Joint patrols offer leaders a community view
February 16, 2011
- Joint courtesy patrols have helped ensure the safety of Fort Hood Soldiers while building relationships within the local community.
- Black Jack leaders meet with police officers from the HHPD and ride together to various bars and clubs within the city of Harker Heights.
- Officers said the reason this program works is because military leaders can do something the police can't.
FORT HOOD, Texas - Keeping Soldiers safe while off-duty is a concern for leaders on Fort Hood.
For the Soldiers of the 2nd Brigade Combat Team, 1st Cavalry Division, and their civilian partners with the Harker Heights Police Department, joint courtesy patrols have helped ensure the safety of Fort Hood Soldiers while building relationships within the local community.
"The courtesy patrols [are a chance] for leaders to go downtown in civilian establishments to see how Soldiers are conducting themselves, how establishments are conducting business and to make sure that Soldiers are in a safe environment," said 1st Sgt. Walter Rogers, from Lawton, Ok., the first sergeant for C Company, 2nd Special Troops Battalion, 2nd BCT.
During these courtesy patrols, Black Jack leaders meet with police officers from the HHPD and ride together to various bars and clubs within the city of Harker Heights. Police officers guide the patrols through the bars, where military leadership has an opportunity to talk with Soldiers.
"This is a chance for us to look at the establishments our Soldiers are frequenting and see how our Soldiers are interacting with the general public to ensure the safety of our Soldiers is being addressed at all times," explained 1st Sgt. Ernest Villanueva, from Pueblo, Colo., the first sergeant for B Company, 2nd STB.
While seeing uniformed Soldiers with police officers walking through a bar on a Friday night might be a shock to Soldiers, leaders on the courtesy patrol want people to understand what the purpose is.
"The courtesy patrol is not there to ruin your night or stop you from having fun," explained Rogers. "The patrol is there to help and make sure you can return to work safe and sound."
"This program has made a difference," explained a representative from the police department. "The reason this program will work is because people care...the officers' care and the people on courtesy patrol care."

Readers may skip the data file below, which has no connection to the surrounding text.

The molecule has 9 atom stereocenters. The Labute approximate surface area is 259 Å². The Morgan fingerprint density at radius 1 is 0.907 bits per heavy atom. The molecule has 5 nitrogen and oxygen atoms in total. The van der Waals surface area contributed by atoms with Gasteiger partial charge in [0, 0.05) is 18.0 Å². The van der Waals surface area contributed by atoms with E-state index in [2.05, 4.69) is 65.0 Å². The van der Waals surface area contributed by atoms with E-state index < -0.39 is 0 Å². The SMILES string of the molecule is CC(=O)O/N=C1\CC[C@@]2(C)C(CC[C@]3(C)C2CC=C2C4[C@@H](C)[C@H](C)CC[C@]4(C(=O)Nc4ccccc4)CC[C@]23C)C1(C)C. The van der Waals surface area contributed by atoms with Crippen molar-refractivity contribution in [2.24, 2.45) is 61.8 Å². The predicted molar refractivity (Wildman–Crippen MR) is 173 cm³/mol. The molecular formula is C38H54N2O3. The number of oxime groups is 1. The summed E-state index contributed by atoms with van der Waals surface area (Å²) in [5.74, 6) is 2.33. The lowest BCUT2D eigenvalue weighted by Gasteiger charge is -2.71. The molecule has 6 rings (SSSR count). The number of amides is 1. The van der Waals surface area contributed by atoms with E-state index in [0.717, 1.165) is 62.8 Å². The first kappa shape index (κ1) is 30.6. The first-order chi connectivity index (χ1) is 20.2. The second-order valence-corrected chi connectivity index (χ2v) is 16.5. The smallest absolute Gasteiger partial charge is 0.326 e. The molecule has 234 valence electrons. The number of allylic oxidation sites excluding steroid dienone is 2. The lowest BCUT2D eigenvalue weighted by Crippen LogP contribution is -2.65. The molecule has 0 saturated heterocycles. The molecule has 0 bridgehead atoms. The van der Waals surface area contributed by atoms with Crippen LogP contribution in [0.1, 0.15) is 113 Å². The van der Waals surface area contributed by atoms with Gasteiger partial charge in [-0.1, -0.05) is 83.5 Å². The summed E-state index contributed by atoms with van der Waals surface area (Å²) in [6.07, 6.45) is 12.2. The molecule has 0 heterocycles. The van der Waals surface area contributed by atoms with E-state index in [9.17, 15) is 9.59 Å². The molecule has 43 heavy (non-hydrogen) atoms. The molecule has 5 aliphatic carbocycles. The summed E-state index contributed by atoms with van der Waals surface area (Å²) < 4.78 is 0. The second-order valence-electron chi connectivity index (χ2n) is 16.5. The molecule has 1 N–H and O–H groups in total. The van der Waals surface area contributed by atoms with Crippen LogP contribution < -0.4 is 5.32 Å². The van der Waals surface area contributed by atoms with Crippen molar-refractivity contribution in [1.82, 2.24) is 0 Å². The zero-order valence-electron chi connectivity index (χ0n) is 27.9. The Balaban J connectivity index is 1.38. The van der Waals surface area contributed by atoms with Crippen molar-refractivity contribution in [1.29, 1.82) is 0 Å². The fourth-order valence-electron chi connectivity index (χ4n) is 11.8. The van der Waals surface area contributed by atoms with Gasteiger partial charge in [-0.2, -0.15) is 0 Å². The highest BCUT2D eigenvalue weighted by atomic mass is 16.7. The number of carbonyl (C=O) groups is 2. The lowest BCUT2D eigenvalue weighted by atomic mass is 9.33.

Officers said the reason this program works is because military leaders can do something the police can't. They can take what they learn on the patrols and talk to the Soldiers about it during the week, and they can implement policy to ensure the safety of their Soldiers based on what they learn during the patrols.
"I've been at Fort Hood for 10 years and I thought I knew the community pretty well," explained Villanueva. "I knew about half of the places we went to see."
A major emphasis for the leaders while on courtesy patrol is to make sure that Soldiers have a plan to get home after they've been drinking. If not, the patrols can help arrange transportation to ensure the Soldiers get home safely.
In addition to keeping Soldiers safe, the patrols also help make a difference within the community.
"We've got to work together; not just to keep Soldiers safe, but to show the civilians we care about the town," said Rogers.
"Everyone hears the stories about how Soldiers work hard and play hard, but we all come from communities like Harker Heights or Killeen," continued Rogers. "We weren't born in the Army."
We are here to look after our own, but we're also here to improve the safety of the citizens of this community and make sure our Soldiers are behaving how they should, explained Rogers.
While there will always be safety concerns for Soldiers both on and off-duty, courtesy patrols will continue to help look after Soldiers and show the citizens of our local communities that Fort Hood Soldiers are here to help.